The Oft Forgotten Overlooked Allergens

Oftentimes companion pet parents wonder about the cause of our companion pets scratching. Is it a seasonal allergen? Is it a food sensitivity? Is it an environmental allergen? Of course, many of us think “environmental” refers to the outdoor environment. We often forget that indoor allergens are also environmental. A quick Google search of “indoor allergens” elicited indoor common air allergens such as mold, pet dander, house plants, and dust.

Overlooked Allergens

So, what are the oft forgotten, overlooked allergens? Indoor contact allergens, which would also be categorized as environmental. An August 2022 South Korean study demonstrated that 31.2% of companion dogs had an allergy to animal wool and 41.8% of them reacted to oak. This study used the serological enzyme-linked immunoassay (ELISA) kits that measure for IgE-specific allergen.

The IgE allergen test is the gold standard for measuring allergic reactions to environmental and seasonal allergens. The IgE allergen test also can be applied to food. However, actual food allergies are hypersensitivities and quite rare. Food sensitivities or intolerances, however, are actually quite common and measuring the mucosal surface antibodies, IgA and IgM, are the better predictors to determine a sensitivity to food. As Elizabeth Bobeck, Ph.D. of Iowa State University stated, “gastrointestinal immune system, the first population of immune cells with direct dietary interaction, the organization is such that the intestinal lumen contains secretory immunoglobulin A (IgA) antibodies.” Hemopet’s NutriScan Food Sensitivity & Intolerance Test measures the secretory IgA antibodies in saliva.

Food Allergy or Food Sensitivity?

The discussion below will clear up any confusion between food allergy and food sensitivity.

Food allergies reflect a more immediate immunological response. A classic example of a food allergy is anaphylactic shock caused by peanuts: as soon as the person or animal comes in contact with the allergen – the peanuts – their airway closes and they cannot breathe. This response is virtually instantaneous. Boom! The antigen (in this case, peanuts) triggers an immediate, and sometimes life-threatening, immunological and physiological reaction. Rashes, hives and swollen eyes are examples of less severe – but also serious – allergic responses. These are all called Type I hypersensitivity reactions. In the blood, they show up as antibodies to IgE and IgD, IgG working together with immune complexes.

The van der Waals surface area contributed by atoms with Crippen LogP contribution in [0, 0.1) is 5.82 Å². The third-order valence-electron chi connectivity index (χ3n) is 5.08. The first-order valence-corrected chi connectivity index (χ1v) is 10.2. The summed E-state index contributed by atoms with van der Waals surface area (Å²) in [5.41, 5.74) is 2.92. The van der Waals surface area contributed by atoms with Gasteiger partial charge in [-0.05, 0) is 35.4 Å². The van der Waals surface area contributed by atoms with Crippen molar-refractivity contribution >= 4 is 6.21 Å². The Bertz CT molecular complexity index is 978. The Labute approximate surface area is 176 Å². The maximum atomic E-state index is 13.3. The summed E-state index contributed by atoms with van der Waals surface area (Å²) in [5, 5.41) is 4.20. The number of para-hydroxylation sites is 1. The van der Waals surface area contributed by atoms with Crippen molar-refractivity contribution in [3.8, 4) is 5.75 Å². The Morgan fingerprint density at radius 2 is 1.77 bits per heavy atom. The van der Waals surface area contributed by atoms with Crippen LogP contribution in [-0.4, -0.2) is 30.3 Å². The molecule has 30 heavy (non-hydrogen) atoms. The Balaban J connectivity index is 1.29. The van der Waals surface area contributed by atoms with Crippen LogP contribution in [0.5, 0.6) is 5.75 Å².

A food sensitivity, on the other hand, is an intolerance to one or more foods and typically is a chronic condition and often does not involve an immunological response. It generally builds up over time – perhaps even after months or years of exposure to the offending food. Food sensitivity is caused by Types II and III hypersensitivity reactions. They show up in saliva or feces as antibodies to IgA and IgM. By detecting IgA and IgM antibodies, food sensitivity testing is able to clearly identify the specific food(s) causing the skin sensitivity or gastrointestinal intolerance. It can also differentiate between food sensitivity and food allergy.


Adam, Gareeballah Osman et al. “Detecting common allergens in dogs with atopic dermatitis in South Korean Provinces using a serological immunoglobulin E-specific allergen test.” Veterinary world vol. 15,8 (2022): 1996-2003. doi:10.14202/vetworld.2022.1996-2003,

Bobeck, Elizabeth Ann. “NUTRITION AND HEALTH: COMPANION ANIMAL APPLICATIONS: Functional nutrition in livestock and companion animals to modulate the immune response.” Journal of animal science vol. 98,3 (2020): skaa035. doi:10.1093/jas/skaa035,

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